OMA Pivots To Virtual Events for LGBTQ History Month


LGBTQ+ History Month runs throughout the month of October, and the Office of Multicultural Affairs (OMA) LGBTQ History Month Committee has planned events throughout the month to celebrate. 

They hosted their annual event Flags on the Lawn; a digital dialogue on the intersection of Religion, Culture and Sexuality; a virtual art showcase; a virtual lip sync battle; a letter exchange program for queer people at Fordham; a book giveaway and a speak out in collaboration with Fordham PRIDE and Rodrigue’s coffee house. They will be hosting a virtual drag makeup tutorial this Friday, Oct. 30. 

“The events brought members of the LGBTQ community together, we met some new people and reconnected with old friends,” said the LGBTQ History Month Committee in a statement to The Fordham Ram. “It was great to hear the experiences of members of the community through the dialogue and speak out, but to also take the time to celebrate each other at the lip sync battle.”

They said Juan Carlos Matos, assistant vice president for Student Affairs for Diversity and Inclusion, participated in the lip sync battle. Orit Avishai, Ph.D., participated in the dialogue, and a mentor from the Athletics department participated at Flags on the Lawn. 

“It was great to see a mixture of students, faculty and staff connect both virtually and in person,” they said. 

The committee said planning began in April, so they were able to keep COVID-19 guidelines in mind when planning virtual and hybrid events. 

The cultural programming coordinators on the committee had weekly meetings with Shaya Morgan, a graduate intern from the Office of Multicultural Affairs, as well as weekly committee meetings. The planning process was mainly virtual.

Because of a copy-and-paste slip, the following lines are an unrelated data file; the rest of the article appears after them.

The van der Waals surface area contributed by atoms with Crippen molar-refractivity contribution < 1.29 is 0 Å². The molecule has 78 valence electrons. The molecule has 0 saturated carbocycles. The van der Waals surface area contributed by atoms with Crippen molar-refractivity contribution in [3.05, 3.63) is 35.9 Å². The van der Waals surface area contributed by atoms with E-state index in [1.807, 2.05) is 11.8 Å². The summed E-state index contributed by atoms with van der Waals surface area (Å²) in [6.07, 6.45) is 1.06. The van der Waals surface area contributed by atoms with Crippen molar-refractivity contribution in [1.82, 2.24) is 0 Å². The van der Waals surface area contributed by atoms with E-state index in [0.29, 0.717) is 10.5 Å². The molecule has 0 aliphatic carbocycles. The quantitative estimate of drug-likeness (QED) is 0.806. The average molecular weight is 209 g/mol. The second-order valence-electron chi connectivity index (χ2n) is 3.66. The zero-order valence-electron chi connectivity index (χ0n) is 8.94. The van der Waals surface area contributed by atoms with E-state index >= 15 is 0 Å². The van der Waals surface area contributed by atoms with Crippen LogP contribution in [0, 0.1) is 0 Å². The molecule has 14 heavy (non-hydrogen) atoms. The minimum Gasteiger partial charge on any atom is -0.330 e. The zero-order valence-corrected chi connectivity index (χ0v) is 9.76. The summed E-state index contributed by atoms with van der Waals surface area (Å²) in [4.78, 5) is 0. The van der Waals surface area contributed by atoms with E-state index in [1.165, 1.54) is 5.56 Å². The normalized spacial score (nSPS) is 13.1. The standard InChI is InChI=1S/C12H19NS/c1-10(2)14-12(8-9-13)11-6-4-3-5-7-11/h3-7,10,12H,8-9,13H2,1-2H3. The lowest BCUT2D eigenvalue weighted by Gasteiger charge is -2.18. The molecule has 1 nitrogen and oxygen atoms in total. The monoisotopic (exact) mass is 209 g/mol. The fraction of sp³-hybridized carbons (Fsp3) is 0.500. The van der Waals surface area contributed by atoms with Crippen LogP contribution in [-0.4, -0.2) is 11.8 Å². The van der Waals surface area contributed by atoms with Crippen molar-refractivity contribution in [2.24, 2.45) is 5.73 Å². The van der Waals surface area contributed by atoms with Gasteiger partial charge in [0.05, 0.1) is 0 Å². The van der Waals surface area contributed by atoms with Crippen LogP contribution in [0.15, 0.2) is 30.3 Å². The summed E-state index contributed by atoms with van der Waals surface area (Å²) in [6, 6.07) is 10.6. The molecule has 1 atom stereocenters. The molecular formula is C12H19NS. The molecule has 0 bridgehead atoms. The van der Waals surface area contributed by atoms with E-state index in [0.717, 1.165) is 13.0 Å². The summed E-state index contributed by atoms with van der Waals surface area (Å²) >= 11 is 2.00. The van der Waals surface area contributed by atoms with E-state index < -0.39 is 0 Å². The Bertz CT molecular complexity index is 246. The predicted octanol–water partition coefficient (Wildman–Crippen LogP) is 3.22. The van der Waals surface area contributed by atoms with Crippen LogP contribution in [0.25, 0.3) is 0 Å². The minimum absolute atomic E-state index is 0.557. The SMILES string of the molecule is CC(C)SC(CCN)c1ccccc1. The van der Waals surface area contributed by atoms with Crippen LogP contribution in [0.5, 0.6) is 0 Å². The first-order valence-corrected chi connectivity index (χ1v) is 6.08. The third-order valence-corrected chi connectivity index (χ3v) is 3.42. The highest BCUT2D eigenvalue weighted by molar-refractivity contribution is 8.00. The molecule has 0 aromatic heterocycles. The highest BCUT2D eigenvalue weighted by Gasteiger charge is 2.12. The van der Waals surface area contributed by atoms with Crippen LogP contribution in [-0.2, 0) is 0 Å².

The committee worked together to brainstorm ideas for events before the start of the month and worked towards bringing them to life. 

The committee said the most significant difference between this year’s events from last year was the virtual element. Due to statewide and Fordham-specific restrictions, they were unable to hold in-person events such as last year’s Pride Brunch. 

“The one event that we did host entirely in person this month was Flags On The Lawn; we set up tables outside with coloring materials, blank flags and ready-made and had a good turnout,” said the committee. 

In the coming years, they said they hope to diversify the committee and its programming. One event in particular they said they want to plan is a digital dialogue about race, sexuality and gender identity. 

“We want to highlight the voices of people of color within the Fordham community, whether they be students or faculty members,” they said. 

They said their aim for this committee was to bring the LGBTQ+ community at Fordham together, build a safe and welcoming space and provide resources for those seeking them. 

“Students and faculty members have reached out to express their gratitude for the work we are doing to bridge the physical gap between members of the community during the pandemic, which we thoroughly appreciate and take to heart,” said the committee. “Above all, we hope that queer students at Fordham feel seen, heard and appreciated by our committee and the work we have done and will continue to do. We are here for every one of you, always.” 

The committee said allies to the LGBTQ+ community should continue to advocate for their friends and peers and educate themselves on topics that are central to the community. 

“Regardless of whether you are an ally or member of the community, always remember to include underrepresented communities in your activism –– this means Black trans folk, particularly Black trans women,” they said. “We need to speak up about all forms of discrimination and aim for intersectional activism in every aspect of our lives.” 

For more information about the LGBTQ History Month Committee and their programming, they can be found at @fordhamlgbtq on Instagram.